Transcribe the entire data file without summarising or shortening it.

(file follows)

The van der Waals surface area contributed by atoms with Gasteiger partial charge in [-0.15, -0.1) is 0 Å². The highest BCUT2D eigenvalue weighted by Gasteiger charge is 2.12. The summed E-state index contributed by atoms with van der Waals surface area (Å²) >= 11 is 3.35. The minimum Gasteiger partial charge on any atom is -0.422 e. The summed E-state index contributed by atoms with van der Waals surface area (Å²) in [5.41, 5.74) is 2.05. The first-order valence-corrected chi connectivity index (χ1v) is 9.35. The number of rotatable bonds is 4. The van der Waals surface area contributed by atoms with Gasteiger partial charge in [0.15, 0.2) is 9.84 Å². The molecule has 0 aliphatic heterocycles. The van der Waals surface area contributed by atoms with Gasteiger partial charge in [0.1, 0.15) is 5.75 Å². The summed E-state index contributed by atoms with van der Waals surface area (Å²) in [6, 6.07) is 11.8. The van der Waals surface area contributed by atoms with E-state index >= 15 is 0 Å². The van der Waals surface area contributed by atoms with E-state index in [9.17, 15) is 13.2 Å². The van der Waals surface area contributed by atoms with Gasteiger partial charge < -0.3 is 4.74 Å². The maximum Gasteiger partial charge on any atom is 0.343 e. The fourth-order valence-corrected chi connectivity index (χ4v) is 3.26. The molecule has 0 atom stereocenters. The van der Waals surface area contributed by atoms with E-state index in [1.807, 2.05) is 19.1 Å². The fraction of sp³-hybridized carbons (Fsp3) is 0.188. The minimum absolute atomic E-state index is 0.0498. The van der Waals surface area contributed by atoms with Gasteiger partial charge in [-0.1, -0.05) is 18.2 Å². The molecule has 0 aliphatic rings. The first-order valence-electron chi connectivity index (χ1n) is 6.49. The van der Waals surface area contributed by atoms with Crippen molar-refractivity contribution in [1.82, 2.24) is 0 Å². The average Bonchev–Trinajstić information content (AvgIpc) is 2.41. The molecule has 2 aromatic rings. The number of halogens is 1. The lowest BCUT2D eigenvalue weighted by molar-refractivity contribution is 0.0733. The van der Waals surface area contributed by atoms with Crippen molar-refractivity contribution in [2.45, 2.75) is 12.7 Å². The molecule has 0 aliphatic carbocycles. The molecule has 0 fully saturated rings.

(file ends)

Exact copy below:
The van der Waals surface area contributed by atoms with Gasteiger partial charge in [-0.15, -0.1) is 0 Å². The highest BCUT2D eigenvalue weighted by Gasteiger charge is 2.12. The summed E-state index contributed by atoms with van der Waals surface area (Å²) >= 11 is 3.35. The minimum Gasteiger partial charge on any atom is -0.422 e. The summed E-state index contributed by atoms with van der Waals surface area (Å²) in [5.41, 5.74) is 2.05. The first-order valence-corrected chi connectivity index (χ1v) is 9.35. The number of rotatable bonds is 4. The van der Waals surface area contributed by atoms with Gasteiger partial charge in [0.15, 0.2) is 9.84 Å². The molecule has 0 aliphatic heterocycles. The van der Waals surface area contributed by atoms with Gasteiger partial charge in [0.1, 0.15) is 5.75 Å². The summed E-state index contributed by atoms with van der Waals surface area (Å²) in [6, 6.07) is 11.8. The van der Waals surface area contributed by atoms with E-state index >= 15 is 0 Å². The van der Waals surface area contributed by atoms with E-state index in [9.17, 15) is 13.2 Å². The van der Waals surface area contributed by atoms with Gasteiger partial charge < -0.3 is 4.74 Å². The maximum Gasteiger partial charge on any atom is 0.343 e. The fourth-order valence-corrected chi connectivity index (χ4v) is 3.26. The molecule has 0 atom stereocenters. The van der Waals surface area contributed by atoms with E-state index in [1.807, 2.05) is 19.1 Å². The fraction of sp³-hybridized carbons (Fsp3) is 0.188. The minimum absolute atomic E-state index is 0.0498. The van der Waals surface area contributed by atoms with Gasteiger partial charge in [-0.1, -0.05) is 18.2 Å². The molecule has 0 aliphatic rings. The first-order valence-electron chi connectivity index (χ1n) is 6.49. The van der Waals surface area contributed by atoms with Crippen molar-refractivity contribution in [1.82, 2.24) is 0 Å². The average Bonchev–Trinajstić information content (AvgIpc) is 2.41. The molecule has 2 aromatic rings. The number of halogens is 1. The lowest BCUT2D eigenvalue weighted by molar-refractivity contribution is 0.0733. The van der Waals surface area contributed by atoms with Crippen molar-refractivity contribution in [2.45, 2.75) is 12.7 Å². The molecule has 0 aliphatic carbocycles. The molecule has 0 fully saturated rings.